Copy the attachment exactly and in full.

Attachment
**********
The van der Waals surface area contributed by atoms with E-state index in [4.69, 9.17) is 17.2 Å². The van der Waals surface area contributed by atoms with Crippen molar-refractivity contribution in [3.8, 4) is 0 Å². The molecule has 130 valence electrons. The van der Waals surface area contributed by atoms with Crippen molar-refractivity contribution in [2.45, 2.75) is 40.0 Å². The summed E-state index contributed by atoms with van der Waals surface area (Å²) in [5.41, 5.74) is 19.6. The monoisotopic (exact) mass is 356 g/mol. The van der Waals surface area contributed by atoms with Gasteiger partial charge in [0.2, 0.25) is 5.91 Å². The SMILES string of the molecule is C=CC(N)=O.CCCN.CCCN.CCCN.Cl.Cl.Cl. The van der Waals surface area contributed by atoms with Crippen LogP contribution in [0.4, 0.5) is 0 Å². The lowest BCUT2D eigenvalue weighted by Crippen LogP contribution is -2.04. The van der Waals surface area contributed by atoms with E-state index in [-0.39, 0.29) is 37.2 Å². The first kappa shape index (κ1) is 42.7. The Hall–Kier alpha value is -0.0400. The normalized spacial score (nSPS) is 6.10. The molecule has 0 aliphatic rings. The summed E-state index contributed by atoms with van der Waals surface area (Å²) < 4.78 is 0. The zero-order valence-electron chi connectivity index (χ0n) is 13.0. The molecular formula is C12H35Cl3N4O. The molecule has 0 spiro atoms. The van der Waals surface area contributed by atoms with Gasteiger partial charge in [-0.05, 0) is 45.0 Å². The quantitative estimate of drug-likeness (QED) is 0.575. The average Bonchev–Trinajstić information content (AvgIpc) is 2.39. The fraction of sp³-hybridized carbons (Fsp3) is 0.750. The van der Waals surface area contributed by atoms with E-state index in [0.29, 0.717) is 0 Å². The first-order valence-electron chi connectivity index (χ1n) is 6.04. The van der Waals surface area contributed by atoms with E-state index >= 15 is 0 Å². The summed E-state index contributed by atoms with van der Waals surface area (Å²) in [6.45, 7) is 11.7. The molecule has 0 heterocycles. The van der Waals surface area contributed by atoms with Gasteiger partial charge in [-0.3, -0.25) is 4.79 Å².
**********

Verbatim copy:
The van der Waals surface area contributed by atoms with E-state index in [4.69, 9.17) is 17.2 Å². The van der Waals surface area contributed by atoms with Crippen molar-refractivity contribution in [3.8, 4) is 0 Å². The molecule has 130 valence electrons. The van der Waals surface area contributed by atoms with Crippen molar-refractivity contribution in [2.45, 2.75) is 40.0 Å². The summed E-state index contributed by atoms with van der Waals surface area (Å²) in [5.41, 5.74) is 19.6. The monoisotopic (exact) mass is 356 g/mol. The van der Waals surface area contributed by atoms with Gasteiger partial charge in [0.2, 0.25) is 5.91 Å². The SMILES string of the molecule is C=CC(N)=O.CCCN.CCCN.CCCN.Cl.Cl.Cl. The van der Waals surface area contributed by atoms with Crippen LogP contribution in [0.4, 0.5) is 0 Å². The lowest BCUT2D eigenvalue weighted by Crippen LogP contribution is -2.04. The van der Waals surface area contributed by atoms with E-state index in [-0.39, 0.29) is 37.2 Å². The first kappa shape index (κ1) is 42.7. The Hall–Kier alpha value is -0.0400. The normalized spacial score (nSPS) is 6.10. The molecule has 0 aliphatic rings. The summed E-state index contributed by atoms with van der Waals surface area (Å²) < 4.78 is 0. The zero-order valence-electron chi connectivity index (χ0n) is 13.0. The molecular formula is C12H35Cl3N4O. The molecule has 0 spiro atoms. The van der Waals surface area contributed by atoms with Gasteiger partial charge in [-0.05, 0) is 45.0 Å². The quantitative estimate of drug-likeness (QED) is 0.575. The average Bonchev–Trinajstić information content (AvgIpc) is 2.39. The fraction of sp³-hybridized carbons (Fsp3) is 0.750. The van der Waals surface area contributed by atoms with E-state index in [0.29, 0.717) is 0 Å². The first-order valence-electron chi connectivity index (χ1n) is 6.04. The van der Waals surface area contributed by atoms with E-state index >= 15 is 0 Å². The summed E-state index contributed by atoms with van der Waals surface area (Å²) in [6.45, 7) is 11.7. The molecule has 0 heterocycles. The van der Waals surface area contributed by atoms with Gasteiger partial charge in [-0.3, -0.25) is 4.79 Å².